Filed in

3 Things I’ve Learned About Myself During Covid-19

3 things i have learned about myself since covid

I had some big plans for 2020; 2020, particularly COVID-19 had other plans. While my experience with virus and pandemic has largely been from the sidelines thus fair, it’s not fair to say I haven’t been affected. I’m fortunate enough to not have had any family members affected, and my job has let me transition to full-time work from home status without missing a beat. Having said that, my job has a decent amount of down time throughout the day and is slowing down as summer approaches. That means I have a lot of time for other projects and self-reflection. And I have self-reflected that I have a lot of bad habits. These are the 3 main things (and bad habits I need to kick) I’ve learned about myself during COVID-19 that extend beyond how to properly wash your hands.

1. I’m no longer comfortable with silence.

A few weeks ago, I took a serious look at my screen time and media consumption. I knew it’d be high; I use my phone for a lot—alarms, googling, calculator, audiobook player, etc. Honestly, it wasn’t as high as I had anticipated, and I was impressed with myself … until I realized: If I’m not on my phone, I’m on my laptop. If I’m not on my laptop, I’m watching TV. Don’t forget my work laptop I’m on 8 hours a day, 5 days a week. And sometimes, somehow, I’m on all 4 at once.

Realistically, aside from mindless scrolling, my devices are being used throughout the day as some sort of noise. From the minute I wake up, I’m listening to something. I like to catch up Youtube videos while I’m getting ready in the morning, audiobooks and podcasts while I’m doing chores around the house, and while I’m working, I put on a TV show that’s familiar but not distracting while I work. I’ve realized I don’t have any quiet time.

On one hand it’s upsetting that I’ve become so far removed from the sounds of nature, living slowly, and being alone with myself. But on the other hand, I love content, particularly productive content. I love consuming new information, researching, supporting other creators. But I also am finding I need to spend time with myself to be productive as well—to contemplate, gather, and articulate my feelings and emotions; to not only brainstorm new ideas but to brainstorm systems to make those ideas realities. And the reality of my current situation is that I’m consuming content but not creating content, because I’m not alone with myself long enough to do it.

2. My inner voice is not nice.

Previously I said I’m not alone in silence with myself often; however, working from home means I am by myself a lot of the time. And if I thought my inner voice was a major B before social distancing, she took steroids to prepare for this alone time.

I have always sprinkled a little self-deprecating humor into my daily life, because I think a good self-roast is humbling and, honestly, a little funny. But lately, I’ve been able to take a step back and notice the way I’m speaking to myself and the way my inner voice speaks to myself. And it’s not something I can sustain long term, so I am actively trying to change it.

During COVID-19, with the help of therapy, I have noticed how often I’m asking myself questions like “What’s the point,” “Why bother?” and saying things like “That’s a stupid idea,” “That’ll never come intro fruition,” and “You’re not going to do that thing justice.” Those aren’t 1.) healthy thoughts to have about yourself or 2.) productive thoughts.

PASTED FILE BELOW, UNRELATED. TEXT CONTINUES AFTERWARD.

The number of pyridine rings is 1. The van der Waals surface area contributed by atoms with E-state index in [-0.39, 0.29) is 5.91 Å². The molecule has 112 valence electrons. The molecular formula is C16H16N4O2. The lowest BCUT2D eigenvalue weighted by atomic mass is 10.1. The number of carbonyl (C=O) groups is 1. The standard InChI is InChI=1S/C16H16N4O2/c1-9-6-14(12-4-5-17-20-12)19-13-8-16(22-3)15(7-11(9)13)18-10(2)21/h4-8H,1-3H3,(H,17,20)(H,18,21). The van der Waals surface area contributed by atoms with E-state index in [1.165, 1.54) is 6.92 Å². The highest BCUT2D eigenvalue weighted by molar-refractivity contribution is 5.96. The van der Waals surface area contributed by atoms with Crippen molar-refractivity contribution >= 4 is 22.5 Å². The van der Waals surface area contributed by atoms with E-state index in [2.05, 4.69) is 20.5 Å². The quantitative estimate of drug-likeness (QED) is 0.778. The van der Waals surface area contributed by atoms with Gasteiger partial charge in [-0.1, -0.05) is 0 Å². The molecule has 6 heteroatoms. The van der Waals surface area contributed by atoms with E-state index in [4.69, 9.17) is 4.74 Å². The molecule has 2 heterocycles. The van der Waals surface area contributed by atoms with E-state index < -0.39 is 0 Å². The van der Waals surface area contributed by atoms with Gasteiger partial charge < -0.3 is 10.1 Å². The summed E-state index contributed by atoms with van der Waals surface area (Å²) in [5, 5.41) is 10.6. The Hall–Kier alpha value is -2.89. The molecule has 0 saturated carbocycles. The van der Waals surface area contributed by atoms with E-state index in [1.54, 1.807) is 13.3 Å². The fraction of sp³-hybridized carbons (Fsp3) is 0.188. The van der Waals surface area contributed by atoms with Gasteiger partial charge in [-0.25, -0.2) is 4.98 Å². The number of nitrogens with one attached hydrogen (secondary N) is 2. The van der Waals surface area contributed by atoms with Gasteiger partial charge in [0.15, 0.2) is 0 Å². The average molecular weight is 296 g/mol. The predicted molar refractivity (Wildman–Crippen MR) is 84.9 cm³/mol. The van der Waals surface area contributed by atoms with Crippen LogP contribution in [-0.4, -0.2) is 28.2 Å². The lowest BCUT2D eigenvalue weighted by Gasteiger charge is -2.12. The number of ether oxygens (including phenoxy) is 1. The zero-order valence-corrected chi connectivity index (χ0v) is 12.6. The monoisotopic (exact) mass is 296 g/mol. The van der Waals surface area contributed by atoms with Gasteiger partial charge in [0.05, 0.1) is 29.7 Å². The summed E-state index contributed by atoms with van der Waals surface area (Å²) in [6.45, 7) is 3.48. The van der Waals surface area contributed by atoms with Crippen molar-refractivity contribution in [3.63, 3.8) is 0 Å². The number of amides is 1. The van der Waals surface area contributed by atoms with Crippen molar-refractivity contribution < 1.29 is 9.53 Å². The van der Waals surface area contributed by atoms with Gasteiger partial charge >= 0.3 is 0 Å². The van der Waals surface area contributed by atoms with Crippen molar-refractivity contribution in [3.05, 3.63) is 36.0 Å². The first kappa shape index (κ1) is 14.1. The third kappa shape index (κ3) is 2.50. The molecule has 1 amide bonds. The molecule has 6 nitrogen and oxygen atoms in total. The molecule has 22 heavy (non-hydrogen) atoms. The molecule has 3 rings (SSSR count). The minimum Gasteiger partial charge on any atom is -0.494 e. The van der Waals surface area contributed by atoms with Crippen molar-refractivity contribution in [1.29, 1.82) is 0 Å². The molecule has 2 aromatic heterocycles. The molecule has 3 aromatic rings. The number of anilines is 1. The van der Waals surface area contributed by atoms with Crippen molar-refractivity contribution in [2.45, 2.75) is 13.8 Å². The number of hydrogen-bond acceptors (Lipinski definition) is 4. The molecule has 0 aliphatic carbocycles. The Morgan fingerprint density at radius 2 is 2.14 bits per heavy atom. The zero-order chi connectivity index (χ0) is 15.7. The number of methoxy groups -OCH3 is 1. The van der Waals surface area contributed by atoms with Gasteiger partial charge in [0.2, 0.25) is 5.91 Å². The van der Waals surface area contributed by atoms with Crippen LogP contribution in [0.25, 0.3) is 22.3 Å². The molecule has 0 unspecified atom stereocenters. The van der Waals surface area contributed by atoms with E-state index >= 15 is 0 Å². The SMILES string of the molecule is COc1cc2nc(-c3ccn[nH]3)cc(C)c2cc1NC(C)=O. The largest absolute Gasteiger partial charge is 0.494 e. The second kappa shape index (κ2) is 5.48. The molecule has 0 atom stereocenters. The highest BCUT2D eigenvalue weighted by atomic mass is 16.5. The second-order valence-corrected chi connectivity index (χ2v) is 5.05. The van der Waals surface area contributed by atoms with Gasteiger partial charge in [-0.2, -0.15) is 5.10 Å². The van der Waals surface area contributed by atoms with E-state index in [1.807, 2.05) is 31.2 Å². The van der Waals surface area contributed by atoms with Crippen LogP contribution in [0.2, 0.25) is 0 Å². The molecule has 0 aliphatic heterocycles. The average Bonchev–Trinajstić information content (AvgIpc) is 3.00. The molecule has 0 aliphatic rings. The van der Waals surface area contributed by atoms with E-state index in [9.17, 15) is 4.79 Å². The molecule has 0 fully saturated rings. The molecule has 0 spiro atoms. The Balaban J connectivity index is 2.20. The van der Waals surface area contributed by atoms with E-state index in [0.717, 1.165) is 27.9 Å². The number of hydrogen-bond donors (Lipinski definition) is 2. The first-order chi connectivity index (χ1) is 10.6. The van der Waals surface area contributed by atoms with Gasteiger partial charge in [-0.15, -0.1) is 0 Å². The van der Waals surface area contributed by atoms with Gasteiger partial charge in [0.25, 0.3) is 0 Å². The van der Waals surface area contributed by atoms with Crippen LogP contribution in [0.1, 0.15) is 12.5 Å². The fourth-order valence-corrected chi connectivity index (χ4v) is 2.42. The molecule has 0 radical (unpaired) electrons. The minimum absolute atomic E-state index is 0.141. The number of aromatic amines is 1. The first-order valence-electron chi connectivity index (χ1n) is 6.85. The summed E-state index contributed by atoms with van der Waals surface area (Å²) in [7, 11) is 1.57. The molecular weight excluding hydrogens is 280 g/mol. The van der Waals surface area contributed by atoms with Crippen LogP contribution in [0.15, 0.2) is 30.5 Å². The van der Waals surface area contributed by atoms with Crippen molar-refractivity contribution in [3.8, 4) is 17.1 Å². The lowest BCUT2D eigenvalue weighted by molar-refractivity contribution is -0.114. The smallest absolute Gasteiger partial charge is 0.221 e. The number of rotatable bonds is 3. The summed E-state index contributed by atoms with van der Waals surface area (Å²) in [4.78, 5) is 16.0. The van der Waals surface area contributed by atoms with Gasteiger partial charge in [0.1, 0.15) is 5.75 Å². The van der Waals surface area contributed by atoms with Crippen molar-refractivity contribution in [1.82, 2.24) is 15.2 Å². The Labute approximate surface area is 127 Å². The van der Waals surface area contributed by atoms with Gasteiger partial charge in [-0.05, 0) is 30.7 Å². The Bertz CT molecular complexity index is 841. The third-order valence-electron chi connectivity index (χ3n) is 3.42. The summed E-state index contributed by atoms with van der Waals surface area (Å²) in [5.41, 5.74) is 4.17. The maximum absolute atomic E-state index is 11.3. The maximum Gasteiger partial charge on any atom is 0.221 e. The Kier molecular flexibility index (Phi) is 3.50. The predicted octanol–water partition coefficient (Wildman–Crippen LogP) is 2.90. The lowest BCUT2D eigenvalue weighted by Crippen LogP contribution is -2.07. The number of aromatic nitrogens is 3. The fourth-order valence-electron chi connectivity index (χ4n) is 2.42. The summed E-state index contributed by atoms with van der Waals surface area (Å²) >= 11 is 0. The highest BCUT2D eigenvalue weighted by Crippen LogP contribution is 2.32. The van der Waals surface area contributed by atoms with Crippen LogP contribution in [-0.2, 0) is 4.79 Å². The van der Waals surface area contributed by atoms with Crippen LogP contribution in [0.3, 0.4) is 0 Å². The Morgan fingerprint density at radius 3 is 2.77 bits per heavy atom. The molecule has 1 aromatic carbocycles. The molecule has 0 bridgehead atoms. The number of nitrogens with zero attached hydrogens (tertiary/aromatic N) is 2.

I’ve learned that if I continue to let my inner voice of late dictate the trajectory of my life, I will do nothing and generally never feel satisfied, fulfilled, happy – you know, all of those good adjectives that we all want to feel. Changing the dialogue with myself about myself is something I have to intentionally and actively address.

3. I wasn’t busy before. I was making excuses.

I think the biggest revelation or thing I’ve learned about myself recently is I wasn’t busy before COVID-19, I was just making excuses to not do things I knew I needed to do. One of my goals for 2020 was to change how I defined being busy and being productive, and while I have done a good job with that, I am still using “being productive” as an excuse to not do other things.

Sure, the house does need cleaned, and cleaning it is a productive way to pass time. However, the house being cleaned isn’t more important than addressing relationship issues, addressing mental health issues, and exercising and creating other healthy lifestyle habits. I make a list of everything I need to do and then pick and choose the sexiest and easiest of those line items and leave the hard stuff that takes real effort for another time. Because nobody wants to do the hard stuff. We want to do the things that enable us to tick the most boxes, so we can say we are busy and productive. But is a clean house going to get me where I want to be in the next 5 years? Probably not. Will sitting down to file for financial aid so I can start grad school help me get to that place? Yes.

Since I’ve had an increased amount of time to spend with myself thanks to COVID-19 and social distancing guidelines, I’ve had an increased amount of time to realize my bad habits, habits that are honestly holding me back. I have become uncomfortable with silence because being alone with myself is scary, because my inner voice is mean and scary, and all of that combined has caused me to make excuses for why I’m not doing what I need to be doing. Thanks COVID-19.


About Jacquelyn Brooks

Jacquelyn is a true crime junkie who daylights as a digital marketer, freelance content creator. She owns and operates The Lipstick Narratives, a beauty and lifestyle blog designed to help transition editorial living to everyday life. But all of that is really just code for “Millennial trying her best.” You can follow Jacquelyn on LinkedIn, Twitter and Instagram.



Leave a Reply